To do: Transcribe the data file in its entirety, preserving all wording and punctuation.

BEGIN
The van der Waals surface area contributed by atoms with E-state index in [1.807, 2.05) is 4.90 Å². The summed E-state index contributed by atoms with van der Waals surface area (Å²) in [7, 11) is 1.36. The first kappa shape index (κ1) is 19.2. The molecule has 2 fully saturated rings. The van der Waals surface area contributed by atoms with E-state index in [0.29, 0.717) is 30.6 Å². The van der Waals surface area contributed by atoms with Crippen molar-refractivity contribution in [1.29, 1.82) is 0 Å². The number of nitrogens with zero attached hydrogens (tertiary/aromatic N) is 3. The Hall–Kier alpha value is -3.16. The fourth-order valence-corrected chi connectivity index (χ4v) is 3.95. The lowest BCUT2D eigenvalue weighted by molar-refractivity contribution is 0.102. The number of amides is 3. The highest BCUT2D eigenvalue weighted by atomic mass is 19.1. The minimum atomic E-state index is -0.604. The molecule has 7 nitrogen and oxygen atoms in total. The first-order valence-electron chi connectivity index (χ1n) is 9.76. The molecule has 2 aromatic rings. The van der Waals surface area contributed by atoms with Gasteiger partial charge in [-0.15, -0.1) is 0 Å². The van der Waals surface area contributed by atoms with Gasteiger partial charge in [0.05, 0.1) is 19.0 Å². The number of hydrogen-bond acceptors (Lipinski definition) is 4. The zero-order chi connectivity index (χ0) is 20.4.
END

The van der Waals surface area contributed by atoms with E-state index in [1.807, 2.05) is 4.90 Å². The summed E-state index contributed by atoms with van der Waals surface area (Å²) in [7, 11) is 1.36. The first kappa shape index (κ1) is 19.2. The molecule has 2 fully saturated rings. The van der Waals surface area contributed by atoms with E-state index in [0.29, 0.717) is 30.6 Å². The van der Waals surface area contributed by atoms with Crippen molar-refractivity contribution in [1.29, 1.82) is 0 Å². The number of nitrogens with zero attached hydrogens (tertiary/aromatic N) is 3. The Hall–Kier alpha value is -3.16. The fourth-order valence-corrected chi connectivity index (χ4v) is 3.95. The lowest BCUT2D eigenvalue weighted by molar-refractivity contribution is 0.102. The number of amides is 3. The highest BCUT2D eigenvalue weighted by atomic mass is 19.1. The minimum atomic E-state index is -0.604. The molecule has 7 nitrogen and oxygen atoms in total. The first-order valence-electron chi connectivity index (χ1n) is 9.76. The molecule has 2 aromatic rings. The van der Waals surface area contributed by atoms with Gasteiger partial charge in [-0.15, -0.1) is 0 Å². The van der Waals surface area contributed by atoms with Gasteiger partial charge in [0.05, 0.1) is 19.0 Å². The number of hydrogen-bond acceptors (Lipinski definition) is 4. The zero-order chi connectivity index (χ0) is 20.4.